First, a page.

BOSTON, Mass. – A truck driver who was fired for refusing to violate safety regulations is getting a major payday thanks to an investigation by the US Department of Labor’s Occupational Safety and Health Administration (OSHA).
NFI Interactive Logistics assigned the driver to deliver a truckload of Poland Spring bottled water from Northborough, Mass. to Jersey City, N.J., on Aug. 15, 2012. Due to a severe thunderstorm, flooded roads, heavy traffic and motor vehicle accidents, the trip took significantly longer than normal. The driver believed he didn’t have enough time to complete the delivery and return home without violating his hours of service.
To try to solve the problem, the driver delivered the load to a closer customer facility in nearby Kearny, N.J. NFI objected to the driver delivering the load to Kearny. Shortly after the delivery in Kearny, arrangements were made to have a different NFI driver drive the load to Jersey City. Both NFI and the customer approved the new arrangement. The load was delivered and the driver was able to return to Northborough without violating the hours of service restrictions or posing a risk. NFI fired him the next day for insubordination.
The driver (whose name is protected by the US Department of Labor) subsequently filed a whistleblower complaint with OSHA.
In an investigation, OSHA found that NFI Interactive Logistics violated the anti-retaliation provisions of the Surface Transportation Assistance Act. OSHA is ordering the Cherry Hill, New Jersey-based company to reinstate the driver and pay him more than $276,000 in back wages and damages and take other corrective action.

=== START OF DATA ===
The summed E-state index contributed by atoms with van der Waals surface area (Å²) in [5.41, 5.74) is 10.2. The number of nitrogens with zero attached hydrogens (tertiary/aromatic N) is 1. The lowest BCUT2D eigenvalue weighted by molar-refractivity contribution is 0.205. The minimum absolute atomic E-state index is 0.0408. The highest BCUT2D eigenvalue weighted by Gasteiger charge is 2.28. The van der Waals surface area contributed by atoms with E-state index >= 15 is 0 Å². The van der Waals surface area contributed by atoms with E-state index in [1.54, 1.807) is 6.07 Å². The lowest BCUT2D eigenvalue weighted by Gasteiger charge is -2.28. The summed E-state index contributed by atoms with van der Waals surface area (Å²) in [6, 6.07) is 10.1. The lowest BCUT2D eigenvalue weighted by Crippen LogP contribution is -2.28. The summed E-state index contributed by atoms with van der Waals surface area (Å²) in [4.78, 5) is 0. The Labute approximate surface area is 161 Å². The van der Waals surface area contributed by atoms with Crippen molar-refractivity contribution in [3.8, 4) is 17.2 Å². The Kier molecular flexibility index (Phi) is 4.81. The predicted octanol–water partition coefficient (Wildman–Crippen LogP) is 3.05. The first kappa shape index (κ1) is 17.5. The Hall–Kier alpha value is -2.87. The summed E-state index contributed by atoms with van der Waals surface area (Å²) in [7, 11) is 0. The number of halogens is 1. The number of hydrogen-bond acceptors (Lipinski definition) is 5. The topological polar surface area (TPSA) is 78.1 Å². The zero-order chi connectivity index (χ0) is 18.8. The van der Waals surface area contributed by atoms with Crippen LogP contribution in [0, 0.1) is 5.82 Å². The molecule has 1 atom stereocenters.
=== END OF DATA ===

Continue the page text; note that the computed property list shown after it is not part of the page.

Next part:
“This driver found a way to do his job and ensure motor carrier safety. Rather than receiving credit for doing the right thing, he received a pink slip,” said Kim Stille, OSHA’s New England regional administrator. “The law is clear: Drivers have the right to raise legitimate safety concerns to their employer – including refusing to violate safety regulations – without fear of termination or other retaliation. NFI must reverse its actions and compensate this driver for the financial and other losses he has suffered as a result of his illegal termination.”
In total OSHA is ordering NFI Interactive Logistics to take the following corrective actions:
– Immediately reinstate the driver to his former position, with all rights, seniority, pay raises and benefits to which he was entitled absent the discharge.
– Pay the driver $126,870 in back pay and interest covering the period from August 17, 2012 to June 7, 2016, plus additional amounts accruing up to the day the company makes the driver a bona fide offer of reinstatement.
– Pay him $50,000 in compensatory damages for pain and suffering, including emotional distress, depression, mental pain, humiliation and embarrassment.
– Pay him $100,000 in punitive damages and also pay his reasonable attorney fees.
– Expunge from all of its files any reference to the discharge, or the driver’s exercise of his rights under STAA.
– Make no adverse statements about the driver’s termination and/or any of the facts at issue in this case in response to any inquiry regarding his employment with NFI.
– Not retaliate against the driver in any manner for his instituting or causing to be instituted any proceeding under or related to STAA.
– Immediately post in a conspicuous location in its workplace a signed and dated notice to employees informing them of the order and their rights under STAA.
The driver and NFI each have 30 days from receipt of OSHA’s findings to file objections and request a hearing before the Labor Department’s Office of Administrative Law Judges.